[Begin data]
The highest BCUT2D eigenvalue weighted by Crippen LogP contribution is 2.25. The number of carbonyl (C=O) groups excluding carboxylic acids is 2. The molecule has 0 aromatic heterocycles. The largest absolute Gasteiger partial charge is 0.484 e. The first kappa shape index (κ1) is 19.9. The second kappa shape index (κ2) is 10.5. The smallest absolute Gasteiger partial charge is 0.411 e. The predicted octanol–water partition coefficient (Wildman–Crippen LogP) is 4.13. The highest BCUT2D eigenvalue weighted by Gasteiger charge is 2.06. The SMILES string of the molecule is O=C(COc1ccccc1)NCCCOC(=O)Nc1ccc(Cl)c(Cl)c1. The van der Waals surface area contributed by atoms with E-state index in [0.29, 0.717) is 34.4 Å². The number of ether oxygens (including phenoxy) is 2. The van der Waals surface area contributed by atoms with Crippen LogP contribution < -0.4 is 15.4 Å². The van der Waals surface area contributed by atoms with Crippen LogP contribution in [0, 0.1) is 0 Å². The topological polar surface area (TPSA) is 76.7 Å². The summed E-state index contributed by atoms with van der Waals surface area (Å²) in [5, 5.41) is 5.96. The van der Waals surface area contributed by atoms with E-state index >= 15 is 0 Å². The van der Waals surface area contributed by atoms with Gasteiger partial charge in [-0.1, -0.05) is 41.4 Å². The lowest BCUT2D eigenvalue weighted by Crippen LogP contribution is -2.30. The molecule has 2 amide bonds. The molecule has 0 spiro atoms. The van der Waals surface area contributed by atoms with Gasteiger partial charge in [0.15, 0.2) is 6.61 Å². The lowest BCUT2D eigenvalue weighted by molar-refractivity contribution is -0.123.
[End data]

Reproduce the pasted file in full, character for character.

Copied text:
The highest BCUT2D eigenvalue weighted by Crippen LogP contribution is 2.25. The number of carbonyl (C=O) groups excluding carboxylic acids is 2. The molecule has 0 aromatic heterocycles. The largest absolute Gasteiger partial charge is 0.484 e. The first kappa shape index (κ1) is 19.9. The second kappa shape index (κ2) is 10.5. The smallest absolute Gasteiger partial charge is 0.411 e. The predicted octanol–water partition coefficient (Wildman–Crippen LogP) is 4.13. The highest BCUT2D eigenvalue weighted by Gasteiger charge is 2.06. The SMILES string of the molecule is O=C(COc1ccccc1)NCCCOC(=O)Nc1ccc(Cl)c(Cl)c1. The van der Waals surface area contributed by atoms with E-state index in [0.29, 0.717) is 34.4 Å². The number of ether oxygens (including phenoxy) is 2. The van der Waals surface area contributed by atoms with Crippen LogP contribution < -0.4 is 15.4 Å². The van der Waals surface area contributed by atoms with Crippen LogP contribution in [0, 0.1) is 0 Å². The topological polar surface area (TPSA) is 76.7 Å². The summed E-state index contributed by atoms with van der Waals surface area (Å²) in [5, 5.41) is 5.96. The van der Waals surface area contributed by atoms with E-state index >= 15 is 0 Å². The van der Waals surface area contributed by atoms with Gasteiger partial charge in [-0.1, -0.05) is 41.4 Å². The lowest BCUT2D eigenvalue weighted by Crippen LogP contribution is -2.30. The molecule has 2 amide bonds. The molecule has 0 spiro atoms. The van der Waals surface area contributed by atoms with Gasteiger partial charge in [0.15, 0.2) is 6.61 Å². The lowest BCUT2D eigenvalue weighted by molar-refractivity contribution is -0.123.